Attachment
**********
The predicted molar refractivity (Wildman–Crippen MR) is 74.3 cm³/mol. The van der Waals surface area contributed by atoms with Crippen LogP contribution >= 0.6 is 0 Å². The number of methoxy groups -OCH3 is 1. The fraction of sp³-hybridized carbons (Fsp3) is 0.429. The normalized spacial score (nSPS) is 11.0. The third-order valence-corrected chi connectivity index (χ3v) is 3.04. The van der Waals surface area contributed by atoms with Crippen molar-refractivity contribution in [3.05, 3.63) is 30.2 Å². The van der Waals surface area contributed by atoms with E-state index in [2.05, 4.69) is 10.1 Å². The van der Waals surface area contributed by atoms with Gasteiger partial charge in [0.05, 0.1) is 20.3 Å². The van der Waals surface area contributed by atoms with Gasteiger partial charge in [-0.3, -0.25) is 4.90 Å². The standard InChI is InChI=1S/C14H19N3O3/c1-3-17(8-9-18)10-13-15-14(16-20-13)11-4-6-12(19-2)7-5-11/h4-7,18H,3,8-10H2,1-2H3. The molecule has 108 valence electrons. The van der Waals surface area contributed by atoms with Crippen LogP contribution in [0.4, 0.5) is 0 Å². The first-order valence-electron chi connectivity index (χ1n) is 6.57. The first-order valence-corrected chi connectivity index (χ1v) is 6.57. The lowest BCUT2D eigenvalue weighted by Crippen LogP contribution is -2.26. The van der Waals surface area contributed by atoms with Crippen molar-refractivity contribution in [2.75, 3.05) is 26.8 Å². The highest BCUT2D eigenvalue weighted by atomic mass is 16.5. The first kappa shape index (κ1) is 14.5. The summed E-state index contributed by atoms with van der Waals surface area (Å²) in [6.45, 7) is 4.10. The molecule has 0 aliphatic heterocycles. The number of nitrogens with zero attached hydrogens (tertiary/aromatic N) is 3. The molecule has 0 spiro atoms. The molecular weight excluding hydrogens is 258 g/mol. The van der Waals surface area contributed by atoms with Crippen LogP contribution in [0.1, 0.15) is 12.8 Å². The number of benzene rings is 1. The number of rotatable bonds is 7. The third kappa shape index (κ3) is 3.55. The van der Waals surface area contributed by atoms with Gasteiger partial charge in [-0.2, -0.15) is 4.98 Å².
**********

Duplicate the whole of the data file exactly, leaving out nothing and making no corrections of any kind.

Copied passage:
The predicted molar refractivity (Wildman–Crippen MR) is 74.3 cm³/mol. The van der Waals surface area contributed by atoms with Crippen LogP contribution >= 0.6 is 0 Å². The number of methoxy groups -OCH3 is 1. The fraction of sp³-hybridized carbons (Fsp3) is 0.429. The normalized spacial score (nSPS) is 11.0. The third-order valence-corrected chi connectivity index (χ3v) is 3.04. The van der Waals surface area contributed by atoms with Crippen molar-refractivity contribution in [3.05, 3.63) is 30.2 Å². The van der Waals surface area contributed by atoms with E-state index in [2.05, 4.69) is 10.1 Å². The van der Waals surface area contributed by atoms with Gasteiger partial charge in [0.05, 0.1) is 20.3 Å². The van der Waals surface area contributed by atoms with Gasteiger partial charge in [-0.3, -0.25) is 4.90 Å². The standard InChI is InChI=1S/C14H19N3O3/c1-3-17(8-9-18)10-13-15-14(16-20-13)11-4-6-12(19-2)7-5-11/h4-7,18H,3,8-10H2,1-2H3. The molecule has 108 valence electrons. The van der Waals surface area contributed by atoms with Crippen LogP contribution in [0.4, 0.5) is 0 Å². The first-order valence-electron chi connectivity index (χ1n) is 6.57. The first-order valence-corrected chi connectivity index (χ1v) is 6.57. The lowest BCUT2D eigenvalue weighted by Crippen LogP contribution is -2.26. The van der Waals surface area contributed by atoms with Crippen molar-refractivity contribution in [2.75, 3.05) is 26.8 Å². The highest BCUT2D eigenvalue weighted by atomic mass is 16.5. The first kappa shape index (κ1) is 14.5. The summed E-state index contributed by atoms with van der Waals surface area (Å²) in [6.45, 7) is 4.10. The molecule has 0 aliphatic heterocycles. The number of nitrogens with zero attached hydrogens (tertiary/aromatic N) is 3. The molecule has 0 spiro atoms. The molecular weight excluding hydrogens is 258 g/mol. The van der Waals surface area contributed by atoms with Crippen LogP contribution in [0.1, 0.15) is 12.8 Å². The number of benzene rings is 1. The number of rotatable bonds is 7. The third kappa shape index (κ3) is 3.55. The van der Waals surface area contributed by atoms with Gasteiger partial charge in [-0.2, -0.15) is 4.98 Å².